11101100 << 2 will result in 10110000

Similarly, a right shift operation is represented as follows:

**Operand >> n**

Consider the following right shift example.

10010111 >> 4 will result in 00001001

### Bitwise Operators in Microcontroller Programming

Now that we have seen a little bit about Bitwise Operators in C, let us now understand how we can use these bitwise operators in Microcontroller Programming. For the purpose of demonstration, I am using an 8-bit Microcontroller as an example. But the same implementation can be applied to 32-bit Microcontrollers as well.

When working with microcontrollers, we often modify, read and update its registers. But it is a bad practice to directly assign values a register. For example, if you remember in 8051, there is an SFR called IE (short for Interrupt Enable) Register.

The individual interrupts can be enabled or disabled by setting or clearing the bit in the IE SFR. We have to perform this operation in such a way that only the selected bit must be affected while all the other bits must retain their intended status. Bitwise Operations will be very useful in such scenarios. Let me explain some of the common Bitwise Operation that we implement in Microcontroller Programming.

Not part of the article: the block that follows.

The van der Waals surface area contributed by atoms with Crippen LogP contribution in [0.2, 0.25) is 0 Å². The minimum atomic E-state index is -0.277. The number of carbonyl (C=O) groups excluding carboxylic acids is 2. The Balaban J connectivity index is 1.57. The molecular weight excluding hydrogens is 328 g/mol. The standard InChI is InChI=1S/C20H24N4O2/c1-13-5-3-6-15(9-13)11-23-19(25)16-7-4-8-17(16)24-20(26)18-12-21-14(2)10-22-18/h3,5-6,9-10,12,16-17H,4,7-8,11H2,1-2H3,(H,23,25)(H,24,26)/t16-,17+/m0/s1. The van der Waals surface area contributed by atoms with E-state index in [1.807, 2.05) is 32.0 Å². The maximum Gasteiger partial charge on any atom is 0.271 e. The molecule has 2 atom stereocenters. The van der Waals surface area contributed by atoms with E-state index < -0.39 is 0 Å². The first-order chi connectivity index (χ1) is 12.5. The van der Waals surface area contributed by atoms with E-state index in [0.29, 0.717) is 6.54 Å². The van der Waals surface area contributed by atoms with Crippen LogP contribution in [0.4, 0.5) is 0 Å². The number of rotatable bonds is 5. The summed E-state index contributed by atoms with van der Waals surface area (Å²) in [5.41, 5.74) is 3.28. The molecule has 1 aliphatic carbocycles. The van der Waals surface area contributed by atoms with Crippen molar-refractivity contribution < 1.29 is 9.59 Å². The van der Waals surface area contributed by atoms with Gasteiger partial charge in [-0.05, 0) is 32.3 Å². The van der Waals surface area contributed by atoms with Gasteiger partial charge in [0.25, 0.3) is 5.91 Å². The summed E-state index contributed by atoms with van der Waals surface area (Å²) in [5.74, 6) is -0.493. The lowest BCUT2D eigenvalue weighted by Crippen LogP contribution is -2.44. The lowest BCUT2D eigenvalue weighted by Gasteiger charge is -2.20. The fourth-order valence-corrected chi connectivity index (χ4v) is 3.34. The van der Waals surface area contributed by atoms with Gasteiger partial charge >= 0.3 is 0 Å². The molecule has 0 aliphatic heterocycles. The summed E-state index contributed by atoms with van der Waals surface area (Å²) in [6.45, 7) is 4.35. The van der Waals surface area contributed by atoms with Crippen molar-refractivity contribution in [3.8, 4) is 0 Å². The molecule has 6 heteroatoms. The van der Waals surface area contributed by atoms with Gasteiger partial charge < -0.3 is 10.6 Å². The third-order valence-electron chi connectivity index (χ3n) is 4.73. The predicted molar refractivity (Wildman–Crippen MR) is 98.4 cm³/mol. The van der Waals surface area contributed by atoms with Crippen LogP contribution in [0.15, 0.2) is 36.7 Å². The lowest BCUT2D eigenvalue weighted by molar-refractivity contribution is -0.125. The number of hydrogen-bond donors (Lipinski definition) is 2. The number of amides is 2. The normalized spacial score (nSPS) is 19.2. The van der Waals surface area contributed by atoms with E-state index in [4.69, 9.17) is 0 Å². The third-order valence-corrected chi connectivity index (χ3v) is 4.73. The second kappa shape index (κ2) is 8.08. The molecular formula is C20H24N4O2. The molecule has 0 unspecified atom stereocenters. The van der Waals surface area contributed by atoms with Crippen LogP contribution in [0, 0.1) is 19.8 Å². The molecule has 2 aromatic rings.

#### Setting a Bit

The first operation is Setting a Bit i.e. making the bit as 1. For example, consider the following 8-bit data named REG.

REG = 10001111

Now if we want to ‘Set’ the 6^{th} bit, then we can simply perform the following operation.

First, left shift 1 by 6 i.e. 1 << 6. This will result in 01000000. Now OR this value with the value of the REG and assign it back to REG.

REG = REG | 01000000;

The final value of REG is 11001111. The above operation can be implemented in a single line as follows:

**REG = REG | (1 << 6) ;**

or even simplify it as

**REG | = (1 << 6) ; // Set bit 6**

In this way, we can set the desired bit without disturbing the other bits.

#### Clearing a Bit

Now, assume you want to clear the 5^{th} bit in the data REG = 10110000. First, left shift 1 by 5 i.e. 1 << 5. The result is 00100000. Now, perform a Bitwise NOT operation on this value.

~ (00100000) = 11011111.

Finally, perform a Bitwise AND (&) operation between this value and the value of REG.

REG & (11011111) = 10110000 & 11011111 = 100100000. Only the 5^{th} bit is cleared. The entire operation can be implemented in a single line as follows:

**REG & = ~ (1 << 5) ; // Clear bit 5**

#### Toggling a Bit

Now, let us see an example of toggling a bit i.e. if the bit is 0, then make it as 1 and if it is 1, then make it as 0. If you remember the Bitwise XOR operator, then you can use this operator to perform this task.